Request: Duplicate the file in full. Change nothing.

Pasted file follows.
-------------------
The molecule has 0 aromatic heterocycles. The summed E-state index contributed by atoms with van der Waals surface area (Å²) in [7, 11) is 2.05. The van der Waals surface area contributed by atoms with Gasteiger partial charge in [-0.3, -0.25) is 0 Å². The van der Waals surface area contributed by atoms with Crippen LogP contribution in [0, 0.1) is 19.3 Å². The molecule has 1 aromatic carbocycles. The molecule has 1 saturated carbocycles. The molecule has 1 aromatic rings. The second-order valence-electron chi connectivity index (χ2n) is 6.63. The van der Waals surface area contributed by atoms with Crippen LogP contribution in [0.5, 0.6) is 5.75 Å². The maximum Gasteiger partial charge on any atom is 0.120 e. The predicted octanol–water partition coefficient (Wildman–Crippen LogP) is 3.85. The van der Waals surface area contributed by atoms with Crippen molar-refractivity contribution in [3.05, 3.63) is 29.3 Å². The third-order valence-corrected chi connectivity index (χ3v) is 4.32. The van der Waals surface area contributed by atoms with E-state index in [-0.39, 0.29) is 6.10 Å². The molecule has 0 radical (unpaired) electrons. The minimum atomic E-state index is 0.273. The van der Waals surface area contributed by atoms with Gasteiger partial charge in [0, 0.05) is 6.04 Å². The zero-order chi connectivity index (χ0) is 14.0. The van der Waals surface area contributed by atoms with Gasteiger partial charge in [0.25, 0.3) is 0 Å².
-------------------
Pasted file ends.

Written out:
The molecule has 0 aromatic heterocycles. The summed E-state index contributed by atoms with van der Waals surface area (Å²) in [7, 11) is 2.05. The van der Waals surface area contributed by atoms with Gasteiger partial charge in [-0.3, -0.25) is 0 Å². The van der Waals surface area contributed by atoms with Crippen LogP contribution in [0, 0.1) is 19.3 Å². The molecule has 1 aromatic carbocycles. The molecule has 1 saturated carbocycles. The molecule has 1 aromatic rings. The second-order valence-electron chi connectivity index (χ2n) is 6.63. The van der Waals surface area contributed by atoms with Crippen LogP contribution in [0.5, 0.6) is 5.75 Å². The maximum Gasteiger partial charge on any atom is 0.120 e. The predicted octanol–water partition coefficient (Wildman–Crippen LogP) is 3.85. The van der Waals surface area contributed by atoms with Crippen molar-refractivity contribution in [3.05, 3.63) is 29.3 Å². The third-order valence-corrected chi connectivity index (χ3v) is 4.32. The van der Waals surface area contributed by atoms with E-state index in [-0.39, 0.29) is 6.10 Å². The molecule has 0 radical (unpaired) electrons. The minimum atomic E-state index is 0.273. The van der Waals surface area contributed by atoms with Gasteiger partial charge in [0, 0.05) is 6.04 Å². The zero-order chi connectivity index (χ0) is 14.0. The van der Waals surface area contributed by atoms with Gasteiger partial charge in [0.25, 0.3) is 0 Å².